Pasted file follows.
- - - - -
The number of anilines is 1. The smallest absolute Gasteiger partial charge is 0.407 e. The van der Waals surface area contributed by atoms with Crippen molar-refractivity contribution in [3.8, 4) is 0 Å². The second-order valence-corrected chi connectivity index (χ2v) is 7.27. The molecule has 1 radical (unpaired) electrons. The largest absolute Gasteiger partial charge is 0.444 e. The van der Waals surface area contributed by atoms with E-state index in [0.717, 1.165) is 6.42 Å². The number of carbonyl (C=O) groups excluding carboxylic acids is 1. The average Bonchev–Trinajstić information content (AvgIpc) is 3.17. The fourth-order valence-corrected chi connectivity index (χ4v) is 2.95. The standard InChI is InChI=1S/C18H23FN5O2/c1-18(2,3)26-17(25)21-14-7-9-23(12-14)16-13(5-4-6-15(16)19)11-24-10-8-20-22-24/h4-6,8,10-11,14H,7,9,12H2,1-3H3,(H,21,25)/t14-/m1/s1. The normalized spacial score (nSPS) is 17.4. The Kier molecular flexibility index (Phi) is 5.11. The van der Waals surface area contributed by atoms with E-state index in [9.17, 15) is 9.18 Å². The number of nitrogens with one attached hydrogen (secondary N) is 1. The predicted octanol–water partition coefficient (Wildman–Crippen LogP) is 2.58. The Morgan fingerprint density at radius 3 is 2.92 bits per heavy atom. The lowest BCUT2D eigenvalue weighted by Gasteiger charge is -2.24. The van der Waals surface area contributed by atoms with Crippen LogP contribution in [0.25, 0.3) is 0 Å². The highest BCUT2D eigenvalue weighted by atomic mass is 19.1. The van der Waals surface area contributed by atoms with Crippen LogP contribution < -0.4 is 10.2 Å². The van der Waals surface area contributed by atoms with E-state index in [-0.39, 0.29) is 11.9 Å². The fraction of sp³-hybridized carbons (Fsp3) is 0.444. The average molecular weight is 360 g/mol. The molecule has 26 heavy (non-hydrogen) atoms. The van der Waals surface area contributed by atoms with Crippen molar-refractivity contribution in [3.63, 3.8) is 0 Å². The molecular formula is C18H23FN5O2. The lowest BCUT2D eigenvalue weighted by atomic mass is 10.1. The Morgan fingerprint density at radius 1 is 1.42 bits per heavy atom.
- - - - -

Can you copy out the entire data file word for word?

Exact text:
The number of anilines is 1. The smallest absolute Gasteiger partial charge is 0.407 e. The van der Waals surface area contributed by atoms with Crippen molar-refractivity contribution in [3.8, 4) is 0 Å². The second-order valence-corrected chi connectivity index (χ2v) is 7.27. The molecule has 1 radical (unpaired) electrons. The largest absolute Gasteiger partial charge is 0.444 e. The van der Waals surface area contributed by atoms with E-state index in [0.717, 1.165) is 6.42 Å². The number of carbonyl (C=O) groups excluding carboxylic acids is 1. The average Bonchev–Trinajstić information content (AvgIpc) is 3.17. The fourth-order valence-corrected chi connectivity index (χ4v) is 2.95. The standard InChI is InChI=1S/C18H23FN5O2/c1-18(2,3)26-17(25)21-14-7-9-23(12-14)16-13(5-4-6-15(16)19)11-24-10-8-20-22-24/h4-6,8,10-11,14H,7,9,12H2,1-3H3,(H,21,25)/t14-/m1/s1. The normalized spacial score (nSPS) is 17.4. The Kier molecular flexibility index (Phi) is 5.11. The van der Waals surface area contributed by atoms with E-state index in [9.17, 15) is 9.18 Å². The number of nitrogens with one attached hydrogen (secondary N) is 1. The predicted octanol–water partition coefficient (Wildman–Crippen LogP) is 2.58. The Morgan fingerprint density at radius 3 is 2.92 bits per heavy atom. The lowest BCUT2D eigenvalue weighted by Gasteiger charge is -2.24. The van der Waals surface area contributed by atoms with Crippen LogP contribution in [0.25, 0.3) is 0 Å². The highest BCUT2D eigenvalue weighted by atomic mass is 19.1. The van der Waals surface area contributed by atoms with Crippen LogP contribution < -0.4 is 10.2 Å². The van der Waals surface area contributed by atoms with E-state index in [-0.39, 0.29) is 11.9 Å². The fraction of sp³-hybridized carbons (Fsp3) is 0.444. The average molecular weight is 360 g/mol. The molecule has 26 heavy (non-hydrogen) atoms. The van der Waals surface area contributed by atoms with Crippen molar-refractivity contribution in [3.63, 3.8) is 0 Å². The molecular formula is C18H23FN5O2. The lowest BCUT2D eigenvalue weighted by atomic mass is 10.1. The Morgan fingerprint density at radius 1 is 1.42 bits per heavy atom.